“It feels like church,” I told Collin when we left tonight. He countered that it is better than church, because you don’t have to keep up an appearance to experience a good meal at Potager. Though that’s a post for another day, I say that to say this: in 2012, I hope to be the kind of person who imagines and creates unique spaces that allow genuine community to exist and thrive. I hope to take the kind of photographs that invoke emotion and start conversation. I hope to write the kind of words that provoke the telling of a better story. I hope to live in such a way that heavenly peace is never far off, because the reality of the presence of God holds my attention day in and day out, leaving me full and refreshed and able to fill and refresh others.

I am a child awake to possibility, infinite. Yes.


today: christmas

a thrill of hope the weary world rejoices
for yonder breaks a new and glorious morn

O Holy Night

“…I do believe; help my unbelief…”

Mark 9:24

In the midst of anticipating Christmas this year, a funeral. She was an 18-year-old college freshman from Collin’s cycling community, struck by a car while riding her bike in North Carolina. She died ten days before Christmas. I met Megan only once, but Collin knew her. Attending a funeral for a girl just stepping into womanhood shocks the system with a forced focus on the aching fractures that exist in the world. The heart breaks, because what else is it to do? The heart breaks and the soul longs for a different story. We long for the world to be set right.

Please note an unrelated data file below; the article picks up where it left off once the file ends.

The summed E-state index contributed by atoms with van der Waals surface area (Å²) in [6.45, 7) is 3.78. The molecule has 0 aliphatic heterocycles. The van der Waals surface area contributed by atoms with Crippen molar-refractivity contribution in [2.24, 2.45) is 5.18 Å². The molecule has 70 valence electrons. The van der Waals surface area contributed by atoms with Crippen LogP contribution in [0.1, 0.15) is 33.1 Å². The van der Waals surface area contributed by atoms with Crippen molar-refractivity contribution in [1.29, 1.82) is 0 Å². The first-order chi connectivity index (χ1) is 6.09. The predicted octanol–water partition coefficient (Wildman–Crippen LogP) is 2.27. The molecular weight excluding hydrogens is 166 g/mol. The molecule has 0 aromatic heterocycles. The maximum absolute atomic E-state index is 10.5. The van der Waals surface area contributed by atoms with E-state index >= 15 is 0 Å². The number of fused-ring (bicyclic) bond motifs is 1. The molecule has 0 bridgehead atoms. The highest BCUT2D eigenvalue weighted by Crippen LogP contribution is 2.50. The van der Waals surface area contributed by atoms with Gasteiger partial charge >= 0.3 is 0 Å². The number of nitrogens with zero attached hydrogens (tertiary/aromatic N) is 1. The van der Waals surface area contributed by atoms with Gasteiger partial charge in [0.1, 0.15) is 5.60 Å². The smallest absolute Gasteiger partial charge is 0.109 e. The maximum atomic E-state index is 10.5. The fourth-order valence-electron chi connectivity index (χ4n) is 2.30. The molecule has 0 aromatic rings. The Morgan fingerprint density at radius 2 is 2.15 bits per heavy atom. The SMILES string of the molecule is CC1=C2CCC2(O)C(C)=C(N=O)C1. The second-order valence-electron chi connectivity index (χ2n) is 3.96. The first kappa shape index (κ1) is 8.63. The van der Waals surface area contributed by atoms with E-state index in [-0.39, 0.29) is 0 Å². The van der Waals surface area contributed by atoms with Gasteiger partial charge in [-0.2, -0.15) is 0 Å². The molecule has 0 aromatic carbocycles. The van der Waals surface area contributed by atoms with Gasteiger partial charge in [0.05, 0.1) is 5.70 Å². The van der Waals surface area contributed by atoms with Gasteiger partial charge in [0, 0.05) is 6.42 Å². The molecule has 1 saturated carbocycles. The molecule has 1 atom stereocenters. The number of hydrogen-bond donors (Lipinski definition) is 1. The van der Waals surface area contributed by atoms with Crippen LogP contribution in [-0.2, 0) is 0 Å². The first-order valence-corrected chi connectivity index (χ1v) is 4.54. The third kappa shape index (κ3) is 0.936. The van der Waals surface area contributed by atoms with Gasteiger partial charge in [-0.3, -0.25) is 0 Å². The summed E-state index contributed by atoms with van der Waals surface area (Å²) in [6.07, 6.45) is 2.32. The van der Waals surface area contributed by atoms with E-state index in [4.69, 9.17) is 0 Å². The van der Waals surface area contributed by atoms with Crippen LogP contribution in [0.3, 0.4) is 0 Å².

Reading the Scriptures and pondering the Christmas story following Megan’s death made me hunger for God who became man to meet me, to meet us here, now. In any untimely death the questions that come first are often why questions, but that’s not exactly where I landed. My questions arose from looking at the celebration of Christmas coming so soon after the funeral. How does this get set right?

My love of the Bible sometimes leads me, perhaps, to over-familiarity with the over-arching narrative. I forget to remember the significance of a God who came, of the word made flesh, of his life, of his death, of his resurrection. The Hebrew Scriptures foretold the story of a poor baby born to restore history, God swaddled in tattered rags, fully Himself in human skin. It’s a magnificent story, really, that God so loved, that God so gave. That we have life. The world left to it’s own devices is indeed weary. Without the Jesus story, our hope falters and fails.

Last night I prayed for grace and peace for Megan’s family and friends. May they know their loss and longings grieve God. I remembered the Jesus who wept before he raised his friend from the dead. Death wasn’t a part of the story when God made and called this world good. I feel wide awake to the reality that we need something, someone greater to come, to heal, to touch, to redeem.

And we have God, who humbled himself, who became like us, who came. And I don’t understand how it all works, but I do know this: we have great hope. And so I hope. Living that hope out here and now looks like grace and peace. It looks like food for the poor and wholeness for the hurting. It looks like love in the face of hatred, plenty in the hands of want. May we so live.